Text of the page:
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K.B. Debnath Vs. the State - Court Judgment

LegalCrystal Citation
SubjectCriminal
CourtKolkata High Court
Decided On
Judge
Reported in1976CriLJ1869
AppellantK.B. Debnath
RespondentThe State
Excerpt:
- .....of witnesses and documents on which the prosecution wanted to rely under section 251-a of the code of criminal procedure, 1898. the learned judge rejected the said prayer holding that the case will not proceed under section 251-a of the code of criminal procedure, 1898 but under section 244 and subsequent sections of chapter xix of the code of criminal procedure, 1973 which are the corresponding sections of section 252 onwards of the code of criminal procedure, 1898.4. mr. someraj dutta, learned advocate appearing for the petitioner has urged before us that the order of the learned judge was wrong and erroneous and should be set aside inasmuch as after incorporation of section 7-a in act ii of 1947 as amended by the anti-corruption laws amendment act, 1964 (act 40 of 1964), the.....
Judgment:

H.N. Sen, J.

1. The Rule obtained by the accused petitioner is directed against an order dated December 16, 1974 passed by Shri C. Samaddar, Fifth Additional Special Judge, Calcutta rejecting the prayer of the accused petitioner for copies of the statement of witnesses and documents.

2. The petitioner, who was the Manager of Employees' State Insurance Corporation having its office at 61, Diamond Harbour Road, Calcutta, was arrested by C.B.I., S.P.E., Division Calcutta on 9-7-73 in connection with case No. C.B.I./S.P.E. R.C. No. 49/72 under Sections 120-B/409, 420, 419, 467, 407, Indian Penal Code and was produced before the Sub-divisional Judicial Magistrate, Ali-pore, 24 Parganas but was released on bail.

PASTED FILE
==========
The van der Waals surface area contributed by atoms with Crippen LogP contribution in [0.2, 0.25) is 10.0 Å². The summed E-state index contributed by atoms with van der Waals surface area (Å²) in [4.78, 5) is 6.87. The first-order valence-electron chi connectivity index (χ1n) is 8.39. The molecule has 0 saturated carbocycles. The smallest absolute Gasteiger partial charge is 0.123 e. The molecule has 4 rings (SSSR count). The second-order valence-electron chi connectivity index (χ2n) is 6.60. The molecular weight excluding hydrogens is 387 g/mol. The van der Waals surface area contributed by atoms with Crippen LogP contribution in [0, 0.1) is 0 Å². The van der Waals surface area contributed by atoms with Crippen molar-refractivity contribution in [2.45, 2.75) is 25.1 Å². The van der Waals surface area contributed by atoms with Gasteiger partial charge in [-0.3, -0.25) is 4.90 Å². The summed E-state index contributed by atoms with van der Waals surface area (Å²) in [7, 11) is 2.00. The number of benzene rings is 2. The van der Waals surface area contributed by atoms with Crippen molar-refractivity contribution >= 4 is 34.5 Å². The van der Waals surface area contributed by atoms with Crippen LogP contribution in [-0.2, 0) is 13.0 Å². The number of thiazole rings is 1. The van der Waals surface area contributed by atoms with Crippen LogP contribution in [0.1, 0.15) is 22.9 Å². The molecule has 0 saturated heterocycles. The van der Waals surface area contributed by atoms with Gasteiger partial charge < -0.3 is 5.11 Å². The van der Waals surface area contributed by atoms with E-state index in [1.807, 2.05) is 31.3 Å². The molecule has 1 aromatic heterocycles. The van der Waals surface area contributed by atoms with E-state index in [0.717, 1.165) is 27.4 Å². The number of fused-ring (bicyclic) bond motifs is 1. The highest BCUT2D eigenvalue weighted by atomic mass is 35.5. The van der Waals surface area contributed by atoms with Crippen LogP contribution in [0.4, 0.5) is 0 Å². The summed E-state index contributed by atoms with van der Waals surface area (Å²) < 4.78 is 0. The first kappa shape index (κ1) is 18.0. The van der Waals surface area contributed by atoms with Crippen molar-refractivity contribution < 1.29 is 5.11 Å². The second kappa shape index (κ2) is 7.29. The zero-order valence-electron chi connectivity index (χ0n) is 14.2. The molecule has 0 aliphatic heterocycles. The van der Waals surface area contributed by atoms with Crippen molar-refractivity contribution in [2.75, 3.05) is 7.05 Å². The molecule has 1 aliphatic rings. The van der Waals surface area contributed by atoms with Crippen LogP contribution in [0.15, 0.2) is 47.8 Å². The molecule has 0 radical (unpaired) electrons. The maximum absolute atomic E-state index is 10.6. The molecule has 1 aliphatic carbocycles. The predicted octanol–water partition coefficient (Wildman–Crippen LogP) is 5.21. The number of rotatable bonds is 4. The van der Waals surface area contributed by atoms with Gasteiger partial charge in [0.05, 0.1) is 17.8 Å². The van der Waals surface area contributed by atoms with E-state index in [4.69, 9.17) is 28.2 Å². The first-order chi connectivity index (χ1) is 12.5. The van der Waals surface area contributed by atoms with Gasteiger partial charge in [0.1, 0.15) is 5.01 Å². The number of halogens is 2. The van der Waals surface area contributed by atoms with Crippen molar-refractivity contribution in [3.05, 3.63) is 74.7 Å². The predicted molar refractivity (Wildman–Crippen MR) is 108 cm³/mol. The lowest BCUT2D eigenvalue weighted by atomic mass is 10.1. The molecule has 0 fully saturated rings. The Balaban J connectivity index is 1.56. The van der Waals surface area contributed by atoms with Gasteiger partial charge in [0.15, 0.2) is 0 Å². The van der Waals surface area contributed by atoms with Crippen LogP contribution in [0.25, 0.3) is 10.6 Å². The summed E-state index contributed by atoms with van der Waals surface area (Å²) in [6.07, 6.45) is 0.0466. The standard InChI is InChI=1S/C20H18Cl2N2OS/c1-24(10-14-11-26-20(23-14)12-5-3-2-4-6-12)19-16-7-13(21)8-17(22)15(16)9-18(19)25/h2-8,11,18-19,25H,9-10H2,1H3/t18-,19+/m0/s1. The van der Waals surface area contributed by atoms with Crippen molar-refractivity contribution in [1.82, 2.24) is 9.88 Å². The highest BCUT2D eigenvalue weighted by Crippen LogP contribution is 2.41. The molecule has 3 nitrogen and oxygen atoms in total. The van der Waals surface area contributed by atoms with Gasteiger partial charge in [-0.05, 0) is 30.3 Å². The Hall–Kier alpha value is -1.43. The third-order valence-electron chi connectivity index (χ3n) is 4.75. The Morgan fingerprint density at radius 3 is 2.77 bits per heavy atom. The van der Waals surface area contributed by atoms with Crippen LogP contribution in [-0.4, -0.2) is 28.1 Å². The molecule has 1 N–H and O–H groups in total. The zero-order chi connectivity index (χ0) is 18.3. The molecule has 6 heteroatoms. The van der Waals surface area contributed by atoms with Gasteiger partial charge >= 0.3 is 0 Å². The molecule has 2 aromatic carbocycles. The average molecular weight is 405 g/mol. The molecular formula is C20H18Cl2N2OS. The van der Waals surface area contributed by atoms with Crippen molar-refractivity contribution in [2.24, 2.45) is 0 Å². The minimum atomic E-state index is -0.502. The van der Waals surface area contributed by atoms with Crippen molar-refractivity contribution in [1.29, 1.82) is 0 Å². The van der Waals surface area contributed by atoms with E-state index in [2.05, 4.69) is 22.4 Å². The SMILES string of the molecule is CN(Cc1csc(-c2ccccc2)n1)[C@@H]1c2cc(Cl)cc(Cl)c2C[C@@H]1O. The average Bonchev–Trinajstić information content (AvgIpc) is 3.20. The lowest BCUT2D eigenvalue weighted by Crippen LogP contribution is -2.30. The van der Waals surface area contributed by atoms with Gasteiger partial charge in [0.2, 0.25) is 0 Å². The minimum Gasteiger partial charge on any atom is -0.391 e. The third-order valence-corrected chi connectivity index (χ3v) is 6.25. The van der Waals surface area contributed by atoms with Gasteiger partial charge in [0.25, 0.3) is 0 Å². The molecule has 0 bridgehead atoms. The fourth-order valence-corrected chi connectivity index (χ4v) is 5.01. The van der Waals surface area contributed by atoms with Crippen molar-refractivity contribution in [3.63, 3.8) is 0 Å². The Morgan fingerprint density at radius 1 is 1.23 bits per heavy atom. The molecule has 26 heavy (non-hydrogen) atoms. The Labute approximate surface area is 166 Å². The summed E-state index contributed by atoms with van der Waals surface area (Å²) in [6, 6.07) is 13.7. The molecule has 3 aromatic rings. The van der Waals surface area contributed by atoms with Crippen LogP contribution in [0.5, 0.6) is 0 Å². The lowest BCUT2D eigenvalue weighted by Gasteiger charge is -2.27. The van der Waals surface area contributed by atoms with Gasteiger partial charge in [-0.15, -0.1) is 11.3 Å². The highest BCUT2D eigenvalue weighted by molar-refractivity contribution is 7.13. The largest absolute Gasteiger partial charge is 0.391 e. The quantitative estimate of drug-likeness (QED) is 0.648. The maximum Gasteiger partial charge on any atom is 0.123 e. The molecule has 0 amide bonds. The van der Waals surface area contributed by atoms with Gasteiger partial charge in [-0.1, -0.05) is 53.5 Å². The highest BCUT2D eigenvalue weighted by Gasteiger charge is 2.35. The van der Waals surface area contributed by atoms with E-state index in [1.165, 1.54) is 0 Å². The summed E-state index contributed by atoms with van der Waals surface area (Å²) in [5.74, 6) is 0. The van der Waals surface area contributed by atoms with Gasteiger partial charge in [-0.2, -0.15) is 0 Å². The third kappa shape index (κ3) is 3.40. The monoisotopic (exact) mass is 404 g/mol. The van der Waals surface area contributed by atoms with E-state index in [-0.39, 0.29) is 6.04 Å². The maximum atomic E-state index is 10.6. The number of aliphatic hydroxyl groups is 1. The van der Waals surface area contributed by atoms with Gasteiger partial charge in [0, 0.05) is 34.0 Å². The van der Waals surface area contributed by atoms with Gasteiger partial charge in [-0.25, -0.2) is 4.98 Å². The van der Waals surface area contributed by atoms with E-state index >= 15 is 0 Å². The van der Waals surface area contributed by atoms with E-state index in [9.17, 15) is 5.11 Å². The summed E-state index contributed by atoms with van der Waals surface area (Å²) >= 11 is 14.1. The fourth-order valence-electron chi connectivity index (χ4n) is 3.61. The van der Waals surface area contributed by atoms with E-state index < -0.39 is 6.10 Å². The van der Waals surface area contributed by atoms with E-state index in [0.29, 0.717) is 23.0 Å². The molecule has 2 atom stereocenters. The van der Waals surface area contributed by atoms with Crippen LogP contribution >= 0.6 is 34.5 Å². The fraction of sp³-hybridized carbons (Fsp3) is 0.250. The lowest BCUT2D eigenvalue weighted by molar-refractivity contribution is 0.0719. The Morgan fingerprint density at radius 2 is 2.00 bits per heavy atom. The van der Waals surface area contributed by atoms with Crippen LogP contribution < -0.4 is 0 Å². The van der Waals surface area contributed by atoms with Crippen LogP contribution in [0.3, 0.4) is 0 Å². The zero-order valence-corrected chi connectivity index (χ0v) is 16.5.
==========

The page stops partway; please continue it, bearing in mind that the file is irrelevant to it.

3. Upon a police report filed by one Shri D. Bagchi, D.S.P., C.B.I., S.P.E. Calcutta through Shri K. L. Varma, Public Prosecutor, the learned Judge on the basis of the allotment order received prior thereto, took cognisance of the offence under Sections 409/120-B of the Indian Penal Code and under Section 5 (2) of the Prevention of Corruption Act, 1947 against all the accused persons including the accused petitioner and summoned the accused including the petitioner. The petitioner entered appearance and filed a petition on 16-12-74 before the learned Judge, Special Court asking for copies of the statements of witnesses and documents on which the Prosecution wanted to rely under Section 251-A of the Code of Criminal Procedure, 1898. The learned Judge rejected the said prayer holding that the case will not proceed under Section 251-A of the Code of Criminal Procedure, 1898 but under Section 244 and subsequent sections of Chapter XIX of the Code of Criminal Procedure, 1973 which are the corresponding sections of Section 252 onwards of the Code of Criminal Procedure, 1898.

4. Mr. Someraj Dutta, learned Advocate appearing for the petitioner has urged before us that the order of the learned Judge was wrong and erroneous and should be set aside inasmuch as after incorporation of Section 7-A in Act II of 1947 as amended by the Anti-Corruption Laws Amendment Act, 1964 (Act 40 of 1964), the procedure to be followed would be the procedure laid down in Section 251-A of the Code of Criminal Procedure, 1898 and as such, the learned Judge ought to have granted the prayer made by the petitioner for copies. It was further submitted that the provisions laid down in the West Bengal Criminal Law Amendment (Special Courts) Act, 1949 being inconsistent with the Provisions laid down in Prevention of Corruption Act, 1947 will be impliedly repealed and should be treated as void under Article 254(2) of the Constitution of India. Mr. Manas Ranjan Chakravarty, learned Advocate appearing for the State, however, supported the impugned order passed by the learned Special Judge and has submitted before us that there was no conflict between the provisions laid down in the West Bengal Criminal Law Amendment (Special Courts) Act, 1949 and the provision laid down in Section 7-A of the Prevention of Corruption Act, 1947 as amended.